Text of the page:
|ZFIN ID: ZDB-PUB-141230-6|
Antioxidative responses in zebrafish liver exposed to sublethal doses Aphanizomenon flos-aquae DC-1 aphantoxins
Zhang, L., Liu, S.Y., Zhang, J., Hu, C.X., Li, D.H., Liu, Y.D.
|Source:||Ecotoxicology and environmental safety 113C: 425-432 (Journal)|
|Registered Authors:||Zhang, Jing|
|Keywords:||Antioxidative response, Biomarkers, Cyanobacterial neurotoxins, Hepatotoxicity, Zebrafish liver|
|PubMed:||25544652 Full text @ Ecotoxicol. Environ. Saf.|
Zhang, L., Liu, S.Y., Zhang, J., Hu, C.X., Li, D.H., Liu, Y.D. (2015) Antioxidative responses in zebrafish liver exposed to sublethal doses Aphanizomenon flos-aquae DC-1 aphantoxins. Ecotoxicology and environmental safety. 113C:425-432.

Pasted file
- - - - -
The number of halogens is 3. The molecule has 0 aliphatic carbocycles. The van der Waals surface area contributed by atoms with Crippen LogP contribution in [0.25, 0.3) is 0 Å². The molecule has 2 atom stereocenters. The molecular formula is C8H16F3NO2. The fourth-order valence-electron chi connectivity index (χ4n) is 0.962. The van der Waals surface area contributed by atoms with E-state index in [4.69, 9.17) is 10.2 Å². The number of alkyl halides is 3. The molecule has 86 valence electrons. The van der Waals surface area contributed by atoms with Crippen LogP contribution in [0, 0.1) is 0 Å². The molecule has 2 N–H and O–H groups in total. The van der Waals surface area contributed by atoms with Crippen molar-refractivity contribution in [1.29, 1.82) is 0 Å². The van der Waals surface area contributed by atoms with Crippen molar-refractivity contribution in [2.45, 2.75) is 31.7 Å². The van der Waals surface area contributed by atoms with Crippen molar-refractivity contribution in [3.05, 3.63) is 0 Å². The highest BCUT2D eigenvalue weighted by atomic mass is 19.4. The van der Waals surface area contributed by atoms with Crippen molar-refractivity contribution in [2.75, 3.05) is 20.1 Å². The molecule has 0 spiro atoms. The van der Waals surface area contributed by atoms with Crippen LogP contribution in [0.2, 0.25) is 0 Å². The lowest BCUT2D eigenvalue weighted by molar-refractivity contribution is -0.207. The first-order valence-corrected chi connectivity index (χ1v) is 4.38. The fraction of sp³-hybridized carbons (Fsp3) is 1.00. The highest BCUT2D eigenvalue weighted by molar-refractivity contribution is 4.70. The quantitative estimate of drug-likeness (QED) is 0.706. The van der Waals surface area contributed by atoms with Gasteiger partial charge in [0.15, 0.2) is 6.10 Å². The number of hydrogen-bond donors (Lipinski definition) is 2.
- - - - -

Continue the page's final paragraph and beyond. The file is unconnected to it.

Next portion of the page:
ABSTRACTAphanizomenon flos-aquae secretes paralytic shellfish poisons (PSPs), termed aphantoxins, and endangers environmental and human health via eutrophication of water worldwide. Although the molecular mechanism of neuronal PSP toxicity has been well studied, several issues remain unresolved, notably the in vivo hepatic antioxidative responses to this neurotoxin. Aphantoxins extracted from a natural isolate of A. flos-aquae DC-1 were resolved by high performance liquid chromatography. The primary components were gonyautoxins 1 and 5 and neosaxitoxin. Zebrafish (Danio rerio) were treated intraperitoneally with either 5.3 or 7.61 (low and high doses, respectively) μg saxitoxin (STX) equivalents (eq)/kg of A. flos-aquae DC-1 aphantoxins. Antioxidative responses in zebrafish liver were examined at different timepoints 1-24h post-exposure. Aphantoxin administration significantly enhanced hepatic malondialdehyde (MDA) content 1-12h post-exposure, indicative of oxidative stress and lipid peroxidation. By contrast, levels of reduced glutathione (GSH) in zebrafish liver declined significantly after 3-24h exposure, suggesting that GSH participates in MDA metabolism. A significant upregulation of the activities of superoxide dismutase (SOD), catalase (CAT), and glutathione peroxidase (GPx) was observed, suggesting that aphantoxins induce lipid peroxidation in zebrafish liver and are likely to be hepatotoxic. Hepatic levels of MDA and GSH, and of the three enzymes (SOD, CAT, and GPx), therefore provide potential biomarkers for studying environmental exposure to aphantoxins/PSPs from cyanobacterial blooms.
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